This Wednesday, March 20 is the equinox, 7:02am Eastern Daylight Time marking our long-awaited transition from winter into the longer, warmer days of spring.
Seasonal equinoxes are determined by bi-annual galactic occurrences when the tilt of Earth relative to the sun is set at ‘zero’, represented by the axis of the planet pointing neither toward, nor away from, the sun. The word equinox according to the Almanac comes from the Latin words aequus (equal) and nox (night), representing the equal lengths of night and day that occur at these calendar markers.
Light and energy from the sun allows for the very existence of all animal and plant life. It is also the pillar of one of our most exciting (and under-used) power energy sources.
The earth receives about 1,366 watts of direct solar radiation per square meter; it has been estimated that the total surface area required to power the world with solar energy is only around 366,375 square kilometers. Despite the abundance of viable energy coming from above us, solar energy production currently only accounts for less than one tenth of one percent globally.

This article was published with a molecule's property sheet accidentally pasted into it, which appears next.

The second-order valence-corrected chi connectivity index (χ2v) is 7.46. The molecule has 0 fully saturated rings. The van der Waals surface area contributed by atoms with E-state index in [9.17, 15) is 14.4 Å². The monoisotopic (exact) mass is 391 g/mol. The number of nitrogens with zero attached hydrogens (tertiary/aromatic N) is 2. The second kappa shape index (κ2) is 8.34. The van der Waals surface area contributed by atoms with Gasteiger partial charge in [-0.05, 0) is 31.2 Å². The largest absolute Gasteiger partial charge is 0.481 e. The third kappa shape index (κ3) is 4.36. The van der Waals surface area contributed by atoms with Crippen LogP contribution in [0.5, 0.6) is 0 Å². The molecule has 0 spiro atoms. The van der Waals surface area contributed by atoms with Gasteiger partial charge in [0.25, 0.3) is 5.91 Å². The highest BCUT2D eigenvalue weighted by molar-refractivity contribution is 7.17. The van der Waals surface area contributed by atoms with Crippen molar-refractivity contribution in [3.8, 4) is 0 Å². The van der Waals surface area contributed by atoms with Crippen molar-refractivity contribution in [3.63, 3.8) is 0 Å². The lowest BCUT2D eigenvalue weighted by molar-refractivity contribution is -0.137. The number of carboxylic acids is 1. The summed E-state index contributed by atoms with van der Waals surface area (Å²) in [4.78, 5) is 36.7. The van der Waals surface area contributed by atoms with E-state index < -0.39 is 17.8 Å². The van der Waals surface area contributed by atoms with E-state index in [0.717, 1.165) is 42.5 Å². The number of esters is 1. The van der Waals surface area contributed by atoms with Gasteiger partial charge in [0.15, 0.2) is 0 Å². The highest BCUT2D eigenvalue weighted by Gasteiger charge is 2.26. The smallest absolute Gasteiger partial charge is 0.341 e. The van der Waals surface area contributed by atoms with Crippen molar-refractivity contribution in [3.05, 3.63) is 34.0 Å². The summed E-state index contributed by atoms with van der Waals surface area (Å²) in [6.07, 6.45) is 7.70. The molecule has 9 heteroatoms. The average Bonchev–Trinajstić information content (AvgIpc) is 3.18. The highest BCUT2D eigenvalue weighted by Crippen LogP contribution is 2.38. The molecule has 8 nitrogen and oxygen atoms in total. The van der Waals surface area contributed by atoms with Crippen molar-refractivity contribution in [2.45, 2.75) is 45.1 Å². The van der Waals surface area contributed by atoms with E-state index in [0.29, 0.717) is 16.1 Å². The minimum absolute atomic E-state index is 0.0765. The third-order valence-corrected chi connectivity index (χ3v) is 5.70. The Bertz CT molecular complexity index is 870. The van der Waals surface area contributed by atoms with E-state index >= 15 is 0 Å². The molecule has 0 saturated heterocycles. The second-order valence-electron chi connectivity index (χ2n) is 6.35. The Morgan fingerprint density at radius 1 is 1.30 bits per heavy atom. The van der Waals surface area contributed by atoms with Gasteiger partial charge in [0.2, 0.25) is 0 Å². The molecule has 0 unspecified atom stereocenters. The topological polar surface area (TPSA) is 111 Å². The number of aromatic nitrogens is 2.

A major industry report by Clean Energy Group and SmartPower in 2009 indicated that four primary barriers were slowing the widespread adoption of solar energy: cost, complexity, misinformation, and inertia. Luckily, the components of these blockages are becoming increasingly diluted with the expansion of the industry and its supporters. Four years later experts are expecting the solar industry to grow 20-40% per year for the next 10 years, as more private homes and businesses discover the practicality and immensity of this exciting energy resource and governments continue to encourage the switch to solar with energy credits and solar ROIs. Today, every U.S. state offers the Federal solar tax credit and in some areas, as much as 90% of the cost of a home solar array can be offset by rebates and solar energy credits. (Solar Energy Facts)
Solar energy is an essential means of energy production as it is fully natural and without the negative environmental impacts of other sources such as coal—upon which we are still largely dependent. With dwindling fossil fuel resources and climate change looming in our not-so-distant futures, it is more important than ever to realize the importance of harnessing more ethical means of energy generation.